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John Doar, ex-civil rights lawyer, dies at 92

John Doar

WASHINGTON (AP) — John Doar, a top Justice Department civil rights lawyer in the 1960s who was at the center of key battles to protect the rights of black voters and integrate universities in the South, died Tuesday at age 92.

The cause was congestive heart failure, said his son, Burke Doar.
Doar was a Justice Department civil rights lawyer from 1960 to 1967, serving in the final months of the administration of Dwight D. Eisenhower and then staying on during the presidencies of John F. Kennedy and Lyndon B. Johnson. He rose to the position of assistant attorney general in charge of the department's Civil Rights Division and challenged discriminatory policies in Southern states that curtailed minority access to the voting booth and state universities.

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Roundup: News briefs


Nashville lawyer lead counsel in cemetery lawsuit

 (AP) — A Nashville lawyer has been appointed lead attorney in a class action lawsuit against a Memphis cemetery accused of mishandling bodies.

Kathryn Barnett, managing partner of the Nashville office of Morgan & Morgan, is working with other law firms in handling the lawsuit against Galilee Memorial Gardens. A trial for the lawsuit has been set for October 2015.

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Dutch court won’t rule whether ‘Black Pete’ racist

Black Pete

THE HAGUE, Netherlands — The Netherlands' highest administrative court refused Wednesday to wade into the increasingly acrimonious national debate around "Black Pete," the sidekick to the Dutch equivalent of Santa Claus.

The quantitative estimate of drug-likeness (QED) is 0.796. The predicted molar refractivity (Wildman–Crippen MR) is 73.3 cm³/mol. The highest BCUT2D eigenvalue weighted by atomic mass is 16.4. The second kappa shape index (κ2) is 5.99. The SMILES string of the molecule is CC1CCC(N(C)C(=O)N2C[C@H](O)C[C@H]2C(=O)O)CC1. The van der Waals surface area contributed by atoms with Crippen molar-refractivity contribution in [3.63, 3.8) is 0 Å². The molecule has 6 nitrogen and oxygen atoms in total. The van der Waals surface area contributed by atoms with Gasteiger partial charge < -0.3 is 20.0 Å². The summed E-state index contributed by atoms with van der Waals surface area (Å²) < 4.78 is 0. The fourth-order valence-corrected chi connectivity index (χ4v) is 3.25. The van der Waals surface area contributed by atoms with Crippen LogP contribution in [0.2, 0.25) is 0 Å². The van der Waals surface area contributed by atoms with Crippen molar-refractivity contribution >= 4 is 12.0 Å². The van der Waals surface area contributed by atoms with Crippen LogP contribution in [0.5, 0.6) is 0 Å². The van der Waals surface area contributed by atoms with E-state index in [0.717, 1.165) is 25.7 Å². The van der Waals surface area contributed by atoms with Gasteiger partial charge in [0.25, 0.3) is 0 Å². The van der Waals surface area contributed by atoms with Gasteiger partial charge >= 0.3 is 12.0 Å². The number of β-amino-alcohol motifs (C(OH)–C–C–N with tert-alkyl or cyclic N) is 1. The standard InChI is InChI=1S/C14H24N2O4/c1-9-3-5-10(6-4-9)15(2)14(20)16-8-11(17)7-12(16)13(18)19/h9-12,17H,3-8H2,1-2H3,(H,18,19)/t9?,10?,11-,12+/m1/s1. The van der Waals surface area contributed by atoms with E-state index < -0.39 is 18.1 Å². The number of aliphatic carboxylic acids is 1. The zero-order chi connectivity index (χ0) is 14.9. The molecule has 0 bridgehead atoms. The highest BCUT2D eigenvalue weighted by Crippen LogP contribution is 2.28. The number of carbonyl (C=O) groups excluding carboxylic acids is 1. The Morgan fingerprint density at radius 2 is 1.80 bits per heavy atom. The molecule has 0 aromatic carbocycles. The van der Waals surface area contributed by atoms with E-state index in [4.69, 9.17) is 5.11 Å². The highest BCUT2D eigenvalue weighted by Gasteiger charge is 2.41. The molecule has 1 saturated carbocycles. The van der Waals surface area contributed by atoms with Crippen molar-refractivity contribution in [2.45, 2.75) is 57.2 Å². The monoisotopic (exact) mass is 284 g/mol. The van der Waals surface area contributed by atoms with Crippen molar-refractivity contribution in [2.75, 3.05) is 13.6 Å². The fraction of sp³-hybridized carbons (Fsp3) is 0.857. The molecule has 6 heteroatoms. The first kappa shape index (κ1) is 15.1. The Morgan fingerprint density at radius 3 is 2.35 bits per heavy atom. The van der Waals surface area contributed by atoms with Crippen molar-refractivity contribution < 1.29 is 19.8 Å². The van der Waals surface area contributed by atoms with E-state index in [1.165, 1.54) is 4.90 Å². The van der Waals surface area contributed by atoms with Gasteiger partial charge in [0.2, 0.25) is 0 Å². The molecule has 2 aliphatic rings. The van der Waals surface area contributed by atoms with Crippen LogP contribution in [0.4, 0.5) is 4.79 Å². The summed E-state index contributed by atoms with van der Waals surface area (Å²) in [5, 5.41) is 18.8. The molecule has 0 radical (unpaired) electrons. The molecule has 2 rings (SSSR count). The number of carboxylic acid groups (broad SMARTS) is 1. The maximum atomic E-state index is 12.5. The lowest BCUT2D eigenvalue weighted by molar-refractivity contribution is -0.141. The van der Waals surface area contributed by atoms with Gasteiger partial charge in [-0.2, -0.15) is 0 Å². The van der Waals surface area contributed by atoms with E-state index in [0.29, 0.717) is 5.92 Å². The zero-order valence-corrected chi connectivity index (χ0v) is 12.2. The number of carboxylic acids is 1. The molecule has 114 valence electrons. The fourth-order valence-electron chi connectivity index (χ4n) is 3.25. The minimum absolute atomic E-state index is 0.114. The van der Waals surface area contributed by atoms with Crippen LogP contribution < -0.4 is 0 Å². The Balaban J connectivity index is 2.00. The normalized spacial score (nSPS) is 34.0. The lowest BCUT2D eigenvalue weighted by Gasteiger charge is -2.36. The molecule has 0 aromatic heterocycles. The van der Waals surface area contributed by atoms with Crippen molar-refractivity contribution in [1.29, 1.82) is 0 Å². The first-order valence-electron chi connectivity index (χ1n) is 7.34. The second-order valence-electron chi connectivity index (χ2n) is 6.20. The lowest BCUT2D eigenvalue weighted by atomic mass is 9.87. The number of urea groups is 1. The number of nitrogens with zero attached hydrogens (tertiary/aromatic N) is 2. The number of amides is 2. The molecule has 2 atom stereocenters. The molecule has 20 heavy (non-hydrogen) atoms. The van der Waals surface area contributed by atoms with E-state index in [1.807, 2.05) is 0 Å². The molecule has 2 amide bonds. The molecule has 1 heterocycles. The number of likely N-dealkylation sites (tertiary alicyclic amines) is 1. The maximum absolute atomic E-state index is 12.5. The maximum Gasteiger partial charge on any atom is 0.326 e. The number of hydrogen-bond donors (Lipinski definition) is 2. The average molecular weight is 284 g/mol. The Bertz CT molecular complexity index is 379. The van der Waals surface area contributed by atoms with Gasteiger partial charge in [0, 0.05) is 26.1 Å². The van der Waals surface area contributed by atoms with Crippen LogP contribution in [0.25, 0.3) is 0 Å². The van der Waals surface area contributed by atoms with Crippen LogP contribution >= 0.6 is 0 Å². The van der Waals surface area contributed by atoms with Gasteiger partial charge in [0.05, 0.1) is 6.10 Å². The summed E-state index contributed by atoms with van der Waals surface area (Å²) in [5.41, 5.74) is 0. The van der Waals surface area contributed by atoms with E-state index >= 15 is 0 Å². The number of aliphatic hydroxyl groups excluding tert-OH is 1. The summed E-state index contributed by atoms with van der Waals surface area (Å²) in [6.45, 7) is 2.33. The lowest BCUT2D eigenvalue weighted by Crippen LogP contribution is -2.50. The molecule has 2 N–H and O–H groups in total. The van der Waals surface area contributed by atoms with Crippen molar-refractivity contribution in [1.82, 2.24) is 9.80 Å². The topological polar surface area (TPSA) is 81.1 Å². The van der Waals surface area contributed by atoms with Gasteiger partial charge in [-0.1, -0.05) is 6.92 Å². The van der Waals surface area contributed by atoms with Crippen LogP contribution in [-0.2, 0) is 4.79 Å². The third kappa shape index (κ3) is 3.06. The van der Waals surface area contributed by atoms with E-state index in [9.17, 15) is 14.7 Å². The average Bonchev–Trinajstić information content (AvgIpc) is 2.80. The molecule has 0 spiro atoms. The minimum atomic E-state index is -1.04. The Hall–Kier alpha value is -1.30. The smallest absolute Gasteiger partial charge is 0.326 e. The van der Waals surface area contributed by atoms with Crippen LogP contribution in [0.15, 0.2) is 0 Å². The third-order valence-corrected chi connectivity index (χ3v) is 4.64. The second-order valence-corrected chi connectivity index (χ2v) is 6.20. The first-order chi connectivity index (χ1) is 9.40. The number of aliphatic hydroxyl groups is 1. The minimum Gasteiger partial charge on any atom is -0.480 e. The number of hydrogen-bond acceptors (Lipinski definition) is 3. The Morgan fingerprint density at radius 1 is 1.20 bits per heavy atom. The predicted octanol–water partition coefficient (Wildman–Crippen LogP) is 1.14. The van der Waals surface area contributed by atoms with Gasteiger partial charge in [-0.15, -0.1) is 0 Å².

Opponents call Pete, who is often played by white people wearing black-face makeup and a frizzy Afro wig, a racist caricature. Most Dutch people insist he is a harmless fantasy figure.

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White House now turning to girls of color


WASHINGTON — The White House is planning to focus on improving the lives of girls and women of color, after months of complaints that they were left out of the "My Brother's Keeper" initiative for young men.

White House aides planned Wednesday to release a report on the work it has done to help minority women and girls. They also plan to meet with advocates Wednesday and create a Working Group on Challenges and Opportunities for Women and Girls of Color, an offshoot of White House Council on Women and Girls, which is chaired by White House senior adviser Valerie Jarrett.

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HBCU president makes controversial remarks on rape to female students


A video posted to YouTube of a speech by Lincoln University President Robert R. Jennings has incited controversy over what some people believe are insensitive comments about rape.

During the speech, Jennings speaks of recent incidents on the college’s campus where women made false rape accusations against male companions who had spurned them after their sexual encounters.

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